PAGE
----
Our Inspiration - Late Rambhau Mhalgi
Rambhau Mhalgi Prabodhini (RMP), the training and research institute that focuses on developing the human capital and management capabilities, with the backdrop of age-old Indian values, takes its inspiration from Late Rambhau Mhalgi, former Member of Indian Parliament and an outstanding representative of people. As we all know, the success of democracy depends upon the dedication and efficiency of elected representatives.
Ramchandra Mhalgi (later called Rambhau) was born on 9 July 1921 in a well-do-do agricultural family in Pune district in the western Indian state of Maharashtra. The 4th child of Kashinathpant and Sarasvatibai, Ramchandra lost his mother at the age of 11. After passing the vernacular final exam in school, he joined the Sarasvati Mandir School in Pune and passing 3 standards in one academic year, cleared the matriculation exam in first class in 1939. Ramchandra's contact with RSS (Rashtriya Swayamsevak Sangh) dates back to his school days. After matriculation, instead of staying back for further studies, he went to Kerala, as 'Rambhau' an RSS pracharak (full time social worker). Later, he returned to Pune for graduation. But responding to the wish of the second RSS Chief (Sarsanghchalak) - Golwalkar Guruji.
When RSS was banned in 1948, Rambhau went underground and continued the movement against injustice. After the ban was lifted, he went back to Pune, where he bagged both the degrees of LLB and MA and cleared the bar council exam. He was entrusted the responsibility of ABVP (Akhil Bhartiya Vidyarthi Parishad: the student wing of RSS) and later that of Jan Sangh (the then political wing of RSS) and took up the responsibility as executive officer of the party in Maharashtra. With his leadership, creativity and practicality, he set up various fronts, trying to reach out to people from different walks of life. He helped create awareness about the merger of Jammu and Kashmir with India. While, the party kept growing, he got married to a teacher - Manu Ghanekar. He beautifully balanced his personal, professional and political lives.
In the 1957 state elections, in the wake of the Sanyukta Maharashtra movement (for formation of the Marathi-speaking state), the party decided that Rambhau should contest from Maval near Pune. Given his nature to stay away from political limelight, he was unwilling. But when finalised, he created ripples in the constituency with his promotional campaigns and won by a margin of 7000 votes. In the Vidhan Sabha (State Assembly) he utilised all the constitutional tools and questioned the ruling party, yielding good results. Others started recognising him as an alert MLA (member of legislative assembly). The ruling party could not tolerate him and in the next elections, Congress pitted the popular Commissioner of Pune - SG Barve, against Rambhau. Although he was defeated, he utilised the next 5 years to create a strong rapport with the people. In the next elections he won by a margin of 17,000 votes. In the 1971 national elections, he lost to the veteran - Mohan Dharia, but again won the subsequent state elections. He was jailed during national emergency, but he remained active from behind bars. After the emergency, he won with a landslide margin of 82,000 votes from Thane near Mumbai in the national elections! He won again in the 1980 mid-term polls, even as elsewhere in the country, the Congress won due to the public sympathy for Indira Gandhi. Rambhau's rapport with everybody, from rich industrialists to poor slum dwellers, aided his victory. But while he was establishing and maintaining these relations, he seldom got time to devote attention to his family and personal health. In 1981 he was diagnosed of cancer. His work ethic did not falter and he remained busy, while in hospital. However, on 6th March 1982, he succumbed to the disease and passed away in Mumbai.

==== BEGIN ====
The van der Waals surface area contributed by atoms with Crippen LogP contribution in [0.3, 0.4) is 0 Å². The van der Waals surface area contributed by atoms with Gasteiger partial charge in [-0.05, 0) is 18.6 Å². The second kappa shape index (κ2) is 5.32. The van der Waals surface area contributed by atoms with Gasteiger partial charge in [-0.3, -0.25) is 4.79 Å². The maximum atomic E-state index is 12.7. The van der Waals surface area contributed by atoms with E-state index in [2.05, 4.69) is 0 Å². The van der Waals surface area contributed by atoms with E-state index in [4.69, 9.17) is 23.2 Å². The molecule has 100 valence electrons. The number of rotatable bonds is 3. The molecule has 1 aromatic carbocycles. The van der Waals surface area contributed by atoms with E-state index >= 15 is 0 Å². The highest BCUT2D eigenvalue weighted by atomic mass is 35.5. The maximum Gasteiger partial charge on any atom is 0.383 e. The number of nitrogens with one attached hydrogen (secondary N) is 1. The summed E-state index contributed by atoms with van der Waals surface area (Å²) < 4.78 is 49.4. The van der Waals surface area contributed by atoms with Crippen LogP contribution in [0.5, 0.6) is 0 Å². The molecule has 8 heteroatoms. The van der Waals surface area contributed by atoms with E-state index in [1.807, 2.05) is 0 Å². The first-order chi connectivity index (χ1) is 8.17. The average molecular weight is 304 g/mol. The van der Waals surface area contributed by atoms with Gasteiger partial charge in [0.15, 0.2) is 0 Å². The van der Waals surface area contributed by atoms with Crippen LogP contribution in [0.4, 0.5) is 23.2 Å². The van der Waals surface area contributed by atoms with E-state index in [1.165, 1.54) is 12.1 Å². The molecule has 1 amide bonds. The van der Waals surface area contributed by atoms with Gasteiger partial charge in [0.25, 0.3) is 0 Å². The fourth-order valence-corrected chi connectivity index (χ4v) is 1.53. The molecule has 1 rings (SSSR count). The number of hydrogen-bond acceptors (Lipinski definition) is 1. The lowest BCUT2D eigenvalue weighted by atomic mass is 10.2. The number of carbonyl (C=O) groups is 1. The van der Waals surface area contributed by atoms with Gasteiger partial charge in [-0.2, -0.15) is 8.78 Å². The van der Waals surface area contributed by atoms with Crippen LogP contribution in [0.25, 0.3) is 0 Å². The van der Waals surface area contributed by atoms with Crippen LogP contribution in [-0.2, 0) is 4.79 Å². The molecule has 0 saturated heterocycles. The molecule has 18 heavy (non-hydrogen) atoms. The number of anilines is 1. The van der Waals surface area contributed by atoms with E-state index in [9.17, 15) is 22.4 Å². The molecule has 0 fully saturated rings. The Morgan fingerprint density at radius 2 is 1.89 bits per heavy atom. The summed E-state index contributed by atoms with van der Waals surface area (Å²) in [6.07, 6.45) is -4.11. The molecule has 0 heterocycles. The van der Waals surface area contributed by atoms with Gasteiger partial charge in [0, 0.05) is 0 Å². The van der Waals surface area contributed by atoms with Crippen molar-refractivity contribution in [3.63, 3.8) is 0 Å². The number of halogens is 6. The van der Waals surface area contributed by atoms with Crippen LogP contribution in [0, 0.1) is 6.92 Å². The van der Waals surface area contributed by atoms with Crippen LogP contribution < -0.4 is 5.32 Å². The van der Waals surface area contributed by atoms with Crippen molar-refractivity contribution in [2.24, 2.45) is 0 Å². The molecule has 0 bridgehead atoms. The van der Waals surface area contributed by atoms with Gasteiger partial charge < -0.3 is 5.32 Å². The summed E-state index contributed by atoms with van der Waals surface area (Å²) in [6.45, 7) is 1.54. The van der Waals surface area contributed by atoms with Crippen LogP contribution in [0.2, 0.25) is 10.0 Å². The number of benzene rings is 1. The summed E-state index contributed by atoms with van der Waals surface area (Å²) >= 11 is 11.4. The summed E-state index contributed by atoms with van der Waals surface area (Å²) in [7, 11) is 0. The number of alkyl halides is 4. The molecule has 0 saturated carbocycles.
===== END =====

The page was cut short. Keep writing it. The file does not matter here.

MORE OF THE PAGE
Rambhau had a vision to set up an institution to train activists and elected representatives, in order to increase their effectiveness. RMP is the living memorial of Rambhau and his visionary thoughts. Every person who believes in parliamentary democracy would find his works a real source of inspiration and hope.